I have the same type of engineered joists as you... and they are also spaced at 24" OC .. OSB subfloor on time. I just put down ~800' of engineered hardwood and i wish I put down a layer of plywood to make the floors stiffer, but that would have been a lot of work. My first section of flooring I put the staples every 6" or so, but soon found out that there was a lot of creaking and popping I finished the other 80% of the job with spacing the staples about 1.5-2" apart with much better results... hardly any popping there.

Here's what my joists look like:

http://photos.graeme.org/_/cimg!0/28qp8p86itw5c.jpeg
Those look like the trusses I have! You don't say what thinkness your engineered hardwood is? Not the distance they span where you layed the floor. That may make some difference in the feel and durability?

In my living room and dinning room the span is only about 10 feet. I am thinking that is should be ok there, but unstairs it's closer to 20 feet, I may install the plywood up there.


I just did some reading on the different types of underlayment. In my previous post, the stuff at my sister's place is OSB not partile board.

My subflooring is plywood. I am not sure if it's CDX or exterior or grade or what. For the most part it looks in good condition, but in some places the layers are alittle flaky.
 
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Old 03-19-07, 07:50 AM
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Originally Posted by fumoffu View Post
Those look like the trusses I have! You don't say what thinkness your engineered hardwood is? Not the distance they span where you layed the floor. That may make some difference in the feel and durability?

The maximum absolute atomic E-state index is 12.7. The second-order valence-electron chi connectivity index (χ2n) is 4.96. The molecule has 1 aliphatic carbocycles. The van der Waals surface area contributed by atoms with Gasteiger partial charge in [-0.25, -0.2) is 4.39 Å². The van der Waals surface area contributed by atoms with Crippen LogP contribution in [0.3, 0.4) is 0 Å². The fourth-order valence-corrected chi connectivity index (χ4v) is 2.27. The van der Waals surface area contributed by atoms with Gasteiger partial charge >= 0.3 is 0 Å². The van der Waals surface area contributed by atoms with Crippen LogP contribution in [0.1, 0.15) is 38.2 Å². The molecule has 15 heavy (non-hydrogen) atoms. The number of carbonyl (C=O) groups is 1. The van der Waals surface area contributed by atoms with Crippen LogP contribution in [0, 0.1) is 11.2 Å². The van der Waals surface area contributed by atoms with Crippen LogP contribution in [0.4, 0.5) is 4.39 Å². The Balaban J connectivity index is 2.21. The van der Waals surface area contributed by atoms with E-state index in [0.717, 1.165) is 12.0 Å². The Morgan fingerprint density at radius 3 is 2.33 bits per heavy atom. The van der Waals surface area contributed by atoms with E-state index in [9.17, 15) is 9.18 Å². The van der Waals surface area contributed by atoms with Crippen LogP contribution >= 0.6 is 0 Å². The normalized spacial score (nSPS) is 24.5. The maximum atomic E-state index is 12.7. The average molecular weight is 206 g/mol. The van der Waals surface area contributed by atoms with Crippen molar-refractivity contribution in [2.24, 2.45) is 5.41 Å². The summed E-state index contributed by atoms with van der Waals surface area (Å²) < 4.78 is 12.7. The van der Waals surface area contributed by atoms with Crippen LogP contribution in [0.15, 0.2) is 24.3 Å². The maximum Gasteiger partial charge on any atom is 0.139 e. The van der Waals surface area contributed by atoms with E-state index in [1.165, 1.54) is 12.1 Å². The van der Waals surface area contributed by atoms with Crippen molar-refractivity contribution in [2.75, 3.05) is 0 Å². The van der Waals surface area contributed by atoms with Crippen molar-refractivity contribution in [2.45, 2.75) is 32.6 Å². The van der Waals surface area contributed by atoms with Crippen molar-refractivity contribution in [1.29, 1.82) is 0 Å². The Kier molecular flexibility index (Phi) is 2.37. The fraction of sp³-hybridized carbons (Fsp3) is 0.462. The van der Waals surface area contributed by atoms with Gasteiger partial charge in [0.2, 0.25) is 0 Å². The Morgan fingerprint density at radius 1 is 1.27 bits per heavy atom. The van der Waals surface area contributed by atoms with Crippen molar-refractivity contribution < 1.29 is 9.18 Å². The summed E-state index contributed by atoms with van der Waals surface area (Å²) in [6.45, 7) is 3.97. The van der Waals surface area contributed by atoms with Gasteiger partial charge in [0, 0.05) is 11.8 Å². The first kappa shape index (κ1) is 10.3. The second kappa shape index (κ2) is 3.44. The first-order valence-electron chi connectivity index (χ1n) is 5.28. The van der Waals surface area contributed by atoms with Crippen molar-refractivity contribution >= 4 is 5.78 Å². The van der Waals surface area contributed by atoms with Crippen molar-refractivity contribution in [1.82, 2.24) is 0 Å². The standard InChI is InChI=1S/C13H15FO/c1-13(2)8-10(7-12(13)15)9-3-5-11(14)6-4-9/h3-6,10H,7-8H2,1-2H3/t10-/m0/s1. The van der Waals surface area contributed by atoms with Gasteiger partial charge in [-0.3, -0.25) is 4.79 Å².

In my living room and dinning room the span is only about 10 feet. I am thinking that is should be ok there, but unstairs it's closer to 20 feet, I may install the plywood up there.


I just did some reading on the different types of underlayment. In my previous post, the stuff at my sister's place is OSB not partile board.

My subflooring is plywood. I am not sure if it's CDX or exterior or grade or what. For the most part it looks in good condition, but in some places the layers are alittle flaky.
Thickness is 3/8" engineered, running parallel to the joists (yeah, I know its not recommended). I would definitely put plywood down, as my floors seem to flex a lot (I have a projector mounted on ceiling downstairs and when people walk, the image moves quite a bit...)
 
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Old 03-19-07, 09:29 AM
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You need a minimum of ½" plywood underlayment, installed before the flooring can be installed. That floor system does not meet the requirements. I have started to see this in a lot of new construction homes. I shake my head, in disgust! I'm losing a lot of bids, because someone will come in and do it without the additional plywood, and come in a much lower bid. I then get the call for the inspection!!
 
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Old 03-19-07, 12:24 PM
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Red face

Thank you so much for giving me your expert advice!

I realize that my house was built to meet and not exceed code. It's minimal.


I just found this link the other day, indicating NOFMA requirements.

http://www.gp.com/build/DocumentViewer.aspx?repository=BP&elementid=3201


It does indicate that my subfloor is suffficient.